quasi-particle

quasiparticle

[kwey-zahy-pahr-ti-kuhl, kwey-sahy-, kwah-see, -zee-]
noun Physics.
an entity, as an exciton or phonon, that interacts with elementary particles, but does not exist as a free particle.

Origin:
1955–60; quasi- + particle

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Encyclopedia Britannica
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quasi-particle

in physics, a disturbance, in a medium, that behaves as a particle and that may conveniently be regarded as one. A rudimentary analogy is that of a bubble in a glass of beer: the bubble is not really an independent object but a phenomenon, the displacement of a volume of beer by carbon dioxide gas, but, because of the characteristics of the surface of liquid in contact with the gas, the bubble retains a certain identity as it rises and floats. It, like a quasiparticle, carries properties characteristic of objects, such as size, shape, energy, and momentum. Two bubbles can bounce off each other; quasiparticles, too, undergo collisions. Some specific quasiparticles are the exciton, phonon, magnon, and polaron (qq.v.).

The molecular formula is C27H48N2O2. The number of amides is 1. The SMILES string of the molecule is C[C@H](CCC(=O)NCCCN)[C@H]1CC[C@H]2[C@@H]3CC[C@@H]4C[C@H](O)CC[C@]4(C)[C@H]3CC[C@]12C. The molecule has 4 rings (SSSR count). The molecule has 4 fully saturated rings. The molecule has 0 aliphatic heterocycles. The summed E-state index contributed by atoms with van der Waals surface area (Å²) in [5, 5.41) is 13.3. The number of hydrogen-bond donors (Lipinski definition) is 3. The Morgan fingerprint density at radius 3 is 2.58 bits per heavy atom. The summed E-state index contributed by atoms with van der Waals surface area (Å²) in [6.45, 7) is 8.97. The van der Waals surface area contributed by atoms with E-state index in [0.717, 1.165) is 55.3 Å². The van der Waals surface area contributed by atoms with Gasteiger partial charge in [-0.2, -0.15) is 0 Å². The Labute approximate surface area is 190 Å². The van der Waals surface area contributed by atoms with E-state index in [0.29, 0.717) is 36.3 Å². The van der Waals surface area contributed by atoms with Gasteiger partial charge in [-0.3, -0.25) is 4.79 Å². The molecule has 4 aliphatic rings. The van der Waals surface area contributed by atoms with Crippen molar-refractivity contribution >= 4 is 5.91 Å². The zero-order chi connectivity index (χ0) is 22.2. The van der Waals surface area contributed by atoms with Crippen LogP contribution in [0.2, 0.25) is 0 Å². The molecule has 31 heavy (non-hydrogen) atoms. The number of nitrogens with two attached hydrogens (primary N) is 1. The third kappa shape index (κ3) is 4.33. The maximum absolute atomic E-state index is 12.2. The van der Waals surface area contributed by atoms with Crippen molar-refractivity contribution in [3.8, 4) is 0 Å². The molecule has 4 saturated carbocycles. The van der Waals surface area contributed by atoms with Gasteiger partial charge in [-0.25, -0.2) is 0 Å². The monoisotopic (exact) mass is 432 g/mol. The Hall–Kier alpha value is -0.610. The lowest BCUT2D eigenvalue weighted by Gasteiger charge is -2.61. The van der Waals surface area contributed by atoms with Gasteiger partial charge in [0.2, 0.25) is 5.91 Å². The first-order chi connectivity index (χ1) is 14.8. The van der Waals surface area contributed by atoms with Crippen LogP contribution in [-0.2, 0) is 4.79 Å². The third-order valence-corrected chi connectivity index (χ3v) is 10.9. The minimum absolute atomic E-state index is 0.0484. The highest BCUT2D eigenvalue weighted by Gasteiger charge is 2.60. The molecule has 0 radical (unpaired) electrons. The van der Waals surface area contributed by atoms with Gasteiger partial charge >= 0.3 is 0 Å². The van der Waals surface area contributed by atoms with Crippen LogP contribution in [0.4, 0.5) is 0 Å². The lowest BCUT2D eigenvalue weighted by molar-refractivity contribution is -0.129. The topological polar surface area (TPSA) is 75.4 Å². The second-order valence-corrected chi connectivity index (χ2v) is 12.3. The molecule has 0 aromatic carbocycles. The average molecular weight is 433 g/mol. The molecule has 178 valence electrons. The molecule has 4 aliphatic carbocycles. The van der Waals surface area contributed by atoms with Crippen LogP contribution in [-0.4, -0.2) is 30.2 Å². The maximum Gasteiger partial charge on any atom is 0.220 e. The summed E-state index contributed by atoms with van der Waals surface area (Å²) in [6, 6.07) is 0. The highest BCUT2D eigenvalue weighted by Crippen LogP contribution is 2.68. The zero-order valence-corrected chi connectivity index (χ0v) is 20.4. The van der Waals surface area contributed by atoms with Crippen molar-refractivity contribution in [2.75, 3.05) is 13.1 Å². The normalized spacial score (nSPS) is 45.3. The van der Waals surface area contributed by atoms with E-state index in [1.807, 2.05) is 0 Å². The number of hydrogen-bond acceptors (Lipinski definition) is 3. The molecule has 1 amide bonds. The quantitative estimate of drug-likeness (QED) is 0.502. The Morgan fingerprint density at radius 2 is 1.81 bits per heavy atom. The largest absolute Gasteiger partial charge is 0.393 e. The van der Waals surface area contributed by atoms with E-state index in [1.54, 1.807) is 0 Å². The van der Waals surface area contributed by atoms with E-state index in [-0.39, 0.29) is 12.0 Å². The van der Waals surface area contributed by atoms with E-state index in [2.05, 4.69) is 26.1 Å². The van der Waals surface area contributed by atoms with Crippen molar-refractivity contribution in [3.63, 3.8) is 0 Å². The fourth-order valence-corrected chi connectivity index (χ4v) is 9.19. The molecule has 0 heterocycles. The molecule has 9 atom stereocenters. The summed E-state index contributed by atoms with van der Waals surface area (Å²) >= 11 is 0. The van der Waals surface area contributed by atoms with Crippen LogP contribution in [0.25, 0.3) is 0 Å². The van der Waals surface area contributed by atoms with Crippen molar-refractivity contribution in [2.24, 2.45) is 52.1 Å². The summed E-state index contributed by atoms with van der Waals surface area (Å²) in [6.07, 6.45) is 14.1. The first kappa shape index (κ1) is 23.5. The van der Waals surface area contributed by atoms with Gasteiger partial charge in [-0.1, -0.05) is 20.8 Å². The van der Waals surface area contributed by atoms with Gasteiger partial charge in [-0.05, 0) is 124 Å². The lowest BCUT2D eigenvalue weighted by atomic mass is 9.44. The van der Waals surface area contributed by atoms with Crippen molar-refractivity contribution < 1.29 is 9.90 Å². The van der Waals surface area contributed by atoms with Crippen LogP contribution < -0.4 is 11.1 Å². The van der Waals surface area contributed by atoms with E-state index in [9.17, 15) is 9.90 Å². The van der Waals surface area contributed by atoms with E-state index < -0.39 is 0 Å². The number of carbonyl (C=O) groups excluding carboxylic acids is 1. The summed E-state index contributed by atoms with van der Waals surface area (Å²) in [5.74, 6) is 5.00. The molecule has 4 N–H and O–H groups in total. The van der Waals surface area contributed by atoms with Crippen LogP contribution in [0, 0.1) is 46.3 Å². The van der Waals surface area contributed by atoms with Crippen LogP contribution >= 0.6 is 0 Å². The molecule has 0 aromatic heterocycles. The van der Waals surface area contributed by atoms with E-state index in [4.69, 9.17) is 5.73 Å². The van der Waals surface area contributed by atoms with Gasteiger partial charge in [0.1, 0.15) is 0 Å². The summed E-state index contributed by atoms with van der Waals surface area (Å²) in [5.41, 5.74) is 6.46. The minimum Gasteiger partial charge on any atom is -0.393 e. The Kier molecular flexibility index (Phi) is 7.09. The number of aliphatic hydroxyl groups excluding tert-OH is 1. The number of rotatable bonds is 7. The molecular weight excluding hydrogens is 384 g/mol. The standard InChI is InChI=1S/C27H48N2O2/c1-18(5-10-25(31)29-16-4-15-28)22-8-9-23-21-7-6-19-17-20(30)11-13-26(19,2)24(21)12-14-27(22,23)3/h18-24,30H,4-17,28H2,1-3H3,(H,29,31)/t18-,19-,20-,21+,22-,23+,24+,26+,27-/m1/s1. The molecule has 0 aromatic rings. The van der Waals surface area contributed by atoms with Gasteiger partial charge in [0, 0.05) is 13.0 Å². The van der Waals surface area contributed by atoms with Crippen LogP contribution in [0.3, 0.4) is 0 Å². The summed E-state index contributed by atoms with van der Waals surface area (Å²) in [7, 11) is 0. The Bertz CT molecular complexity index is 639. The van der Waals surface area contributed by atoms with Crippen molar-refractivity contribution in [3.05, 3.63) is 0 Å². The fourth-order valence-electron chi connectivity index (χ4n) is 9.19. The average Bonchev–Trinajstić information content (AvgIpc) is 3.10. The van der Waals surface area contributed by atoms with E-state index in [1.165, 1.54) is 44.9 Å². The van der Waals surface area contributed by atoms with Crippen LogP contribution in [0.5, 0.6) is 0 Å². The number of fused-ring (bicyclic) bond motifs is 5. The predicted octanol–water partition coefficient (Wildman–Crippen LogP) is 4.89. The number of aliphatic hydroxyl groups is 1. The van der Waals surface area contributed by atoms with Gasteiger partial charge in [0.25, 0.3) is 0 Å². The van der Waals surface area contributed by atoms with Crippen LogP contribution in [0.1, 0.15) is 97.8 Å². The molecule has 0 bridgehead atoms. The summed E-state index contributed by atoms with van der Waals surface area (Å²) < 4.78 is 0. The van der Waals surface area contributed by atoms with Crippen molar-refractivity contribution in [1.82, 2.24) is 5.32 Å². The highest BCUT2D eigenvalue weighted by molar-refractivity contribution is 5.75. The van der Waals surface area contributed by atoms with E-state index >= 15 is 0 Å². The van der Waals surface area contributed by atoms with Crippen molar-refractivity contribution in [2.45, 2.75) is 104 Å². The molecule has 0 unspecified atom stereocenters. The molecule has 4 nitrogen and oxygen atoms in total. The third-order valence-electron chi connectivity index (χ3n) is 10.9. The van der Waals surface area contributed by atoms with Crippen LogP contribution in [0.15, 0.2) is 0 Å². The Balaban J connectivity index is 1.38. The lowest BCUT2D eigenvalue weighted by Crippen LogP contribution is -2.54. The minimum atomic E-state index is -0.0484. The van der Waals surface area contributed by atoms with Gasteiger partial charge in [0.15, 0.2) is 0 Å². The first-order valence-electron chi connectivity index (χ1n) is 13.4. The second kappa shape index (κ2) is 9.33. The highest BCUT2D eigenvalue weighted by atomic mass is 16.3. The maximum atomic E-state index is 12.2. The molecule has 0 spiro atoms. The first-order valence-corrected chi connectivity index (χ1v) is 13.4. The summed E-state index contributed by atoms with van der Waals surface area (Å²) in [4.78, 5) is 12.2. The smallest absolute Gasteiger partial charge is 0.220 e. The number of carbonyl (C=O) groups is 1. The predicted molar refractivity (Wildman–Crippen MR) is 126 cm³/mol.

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Encyclopedia Britannica, 2008. Encyclopedia Britannica Online.
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